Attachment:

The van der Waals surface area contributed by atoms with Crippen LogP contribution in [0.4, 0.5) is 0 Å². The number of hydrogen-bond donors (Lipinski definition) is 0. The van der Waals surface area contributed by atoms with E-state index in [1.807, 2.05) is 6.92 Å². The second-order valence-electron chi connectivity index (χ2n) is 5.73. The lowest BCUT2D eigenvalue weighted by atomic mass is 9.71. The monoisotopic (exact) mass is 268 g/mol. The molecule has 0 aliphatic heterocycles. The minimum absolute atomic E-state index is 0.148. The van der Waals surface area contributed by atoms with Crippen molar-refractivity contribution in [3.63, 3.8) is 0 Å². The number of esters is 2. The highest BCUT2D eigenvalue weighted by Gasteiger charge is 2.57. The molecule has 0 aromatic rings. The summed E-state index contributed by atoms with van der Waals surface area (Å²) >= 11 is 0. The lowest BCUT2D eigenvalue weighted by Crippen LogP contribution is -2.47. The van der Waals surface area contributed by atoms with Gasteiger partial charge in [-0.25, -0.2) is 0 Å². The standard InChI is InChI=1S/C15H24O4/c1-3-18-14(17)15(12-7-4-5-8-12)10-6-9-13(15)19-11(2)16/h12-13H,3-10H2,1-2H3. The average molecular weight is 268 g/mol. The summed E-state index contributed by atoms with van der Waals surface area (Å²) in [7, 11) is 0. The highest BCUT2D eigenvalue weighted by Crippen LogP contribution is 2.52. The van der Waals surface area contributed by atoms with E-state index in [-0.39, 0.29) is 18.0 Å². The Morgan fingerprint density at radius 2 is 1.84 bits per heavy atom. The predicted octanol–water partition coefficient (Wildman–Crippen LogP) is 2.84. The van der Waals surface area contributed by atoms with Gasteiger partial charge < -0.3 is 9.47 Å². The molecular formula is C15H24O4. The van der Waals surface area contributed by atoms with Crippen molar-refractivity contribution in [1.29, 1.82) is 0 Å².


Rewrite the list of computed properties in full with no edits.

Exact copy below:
The van der Waals surface area contributed by atoms with Crippen LogP contribution in [0.4, 0.5) is 0 Å². The number of hydrogen-bond donors (Lipinski definition) is 0. The van der Waals surface area contributed by atoms with E-state index in [1.807, 2.05) is 6.92 Å². The second-order valence-electron chi connectivity index (χ2n) is 5.73. The lowest BCUT2D eigenvalue weighted by atomic mass is 9.71. The monoisotopic (exact) mass is 268 g/mol. The molecule has 0 aliphatic heterocycles. The minimum absolute atomic E-state index is 0.148. The van der Waals surface area contributed by atoms with Crippen molar-refractivity contribution in [3.63, 3.8) is 0 Å². The number of esters is 2. The highest BCUT2D eigenvalue weighted by Gasteiger charge is 2.57. The molecule has 0 aromatic rings. The summed E-state index contributed by atoms with van der Waals surface area (Å²) >= 11 is 0. The lowest BCUT2D eigenvalue weighted by Crippen LogP contribution is -2.47. The van der Waals surface area contributed by atoms with Gasteiger partial charge in [-0.25, -0.2) is 0 Å². The standard InChI is InChI=1S/C15H24O4/c1-3-18-14(17)15(12-7-4-5-8-12)10-6-9-13(15)19-11(2)16/h12-13H,3-10H2,1-2H3. The average molecular weight is 268 g/mol. The summed E-state index contributed by atoms with van der Waals surface area (Å²) in [7, 11) is 0. The highest BCUT2D eigenvalue weighted by Crippen LogP contribution is 2.52. The van der Waals surface area contributed by atoms with E-state index in [-0.39, 0.29) is 18.0 Å². The Morgan fingerprint density at radius 2 is 1.84 bits per heavy atom. The predicted octanol–water partition coefficient (Wildman–Crippen LogP) is 2.84. The van der Waals surface area contributed by atoms with Gasteiger partial charge < -0.3 is 9.47 Å². The molecular formula is C15H24O4. The van der Waals surface area contributed by atoms with Crippen molar-refractivity contribution in [1.29, 1.82) is 0 Å².